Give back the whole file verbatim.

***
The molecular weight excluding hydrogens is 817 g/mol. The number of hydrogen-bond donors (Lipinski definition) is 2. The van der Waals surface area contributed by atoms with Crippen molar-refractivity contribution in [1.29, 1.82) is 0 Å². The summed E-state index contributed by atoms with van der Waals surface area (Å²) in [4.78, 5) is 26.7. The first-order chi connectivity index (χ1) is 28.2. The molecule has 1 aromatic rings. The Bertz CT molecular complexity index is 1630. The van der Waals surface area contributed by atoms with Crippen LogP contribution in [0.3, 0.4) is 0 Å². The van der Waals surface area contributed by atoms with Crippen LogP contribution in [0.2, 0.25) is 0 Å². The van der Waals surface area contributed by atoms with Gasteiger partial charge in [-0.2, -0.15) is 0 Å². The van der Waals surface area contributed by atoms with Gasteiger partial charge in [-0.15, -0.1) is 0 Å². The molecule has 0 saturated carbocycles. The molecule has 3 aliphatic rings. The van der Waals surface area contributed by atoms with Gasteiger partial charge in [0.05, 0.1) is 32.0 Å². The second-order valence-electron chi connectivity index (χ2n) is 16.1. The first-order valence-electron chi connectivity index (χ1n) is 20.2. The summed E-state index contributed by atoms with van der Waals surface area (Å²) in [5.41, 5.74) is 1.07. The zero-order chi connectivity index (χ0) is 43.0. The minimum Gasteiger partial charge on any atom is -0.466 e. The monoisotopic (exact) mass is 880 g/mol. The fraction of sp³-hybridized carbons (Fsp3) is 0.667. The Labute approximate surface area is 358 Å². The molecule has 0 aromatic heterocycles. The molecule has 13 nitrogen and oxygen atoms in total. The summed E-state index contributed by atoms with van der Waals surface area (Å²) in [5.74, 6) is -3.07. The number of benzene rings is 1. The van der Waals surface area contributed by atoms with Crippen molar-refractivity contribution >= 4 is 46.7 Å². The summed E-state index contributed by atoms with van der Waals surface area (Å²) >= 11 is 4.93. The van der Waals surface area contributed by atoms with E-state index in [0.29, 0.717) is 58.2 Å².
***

The molecular weight excluding hydrogens is 817 g/mol. The number of hydrogen-bond donors (Lipinski definition) is 2. The van der Waals surface area contributed by atoms with Crippen molar-refractivity contribution in [1.29, 1.82) is 0 Å². The summed E-state index contributed by atoms with van der Waals surface area (Å²) in [4.78, 5) is 26.7. The first-order chi connectivity index (χ1) is 28.2. The molecule has 1 aromatic rings. The Bertz CT molecular complexity index is 1630. The van der Waals surface area contributed by atoms with Crippen LogP contribution in [0.3, 0.4) is 0 Å². The van der Waals surface area contributed by atoms with Crippen LogP contribution in [0.2, 0.25) is 0 Å². The van der Waals surface area contributed by atoms with Gasteiger partial charge in [-0.2, -0.15) is 0 Å². The van der Waals surface area contributed by atoms with Gasteiger partial charge in [-0.15, -0.1) is 0 Å². The molecule has 0 saturated carbocycles. The molecule has 3 aliphatic rings. The van der Waals surface area contributed by atoms with Gasteiger partial charge in [0.05, 0.1) is 32.0 Å². The second-order valence-electron chi connectivity index (χ2n) is 16.1. The first-order valence-electron chi connectivity index (χ1n) is 20.2. The summed E-state index contributed by atoms with van der Waals surface area (Å²) in [5.41, 5.74) is 1.07. The zero-order chi connectivity index (χ0) is 43.0. The minimum Gasteiger partial charge on any atom is -0.466 e. The monoisotopic (exact) mass is 880 g/mol. The fraction of sp³-hybridized carbons (Fsp3) is 0.667. The Labute approximate surface area is 358 Å². The molecule has 0 aromatic heterocycles. The molecule has 13 nitrogen and oxygen atoms in total. The summed E-state index contributed by atoms with van der Waals surface area (Å²) in [5.74, 6) is -3.07. The number of benzene rings is 1. The van der Waals surface area contributed by atoms with Crippen molar-refractivity contribution >= 4 is 46.7 Å². The summed E-state index contributed by atoms with van der Waals surface area (Å²) >= 11 is 4.93. The van der Waals surface area contributed by atoms with E-state index in [0.29, 0.717) is 58.2 Å².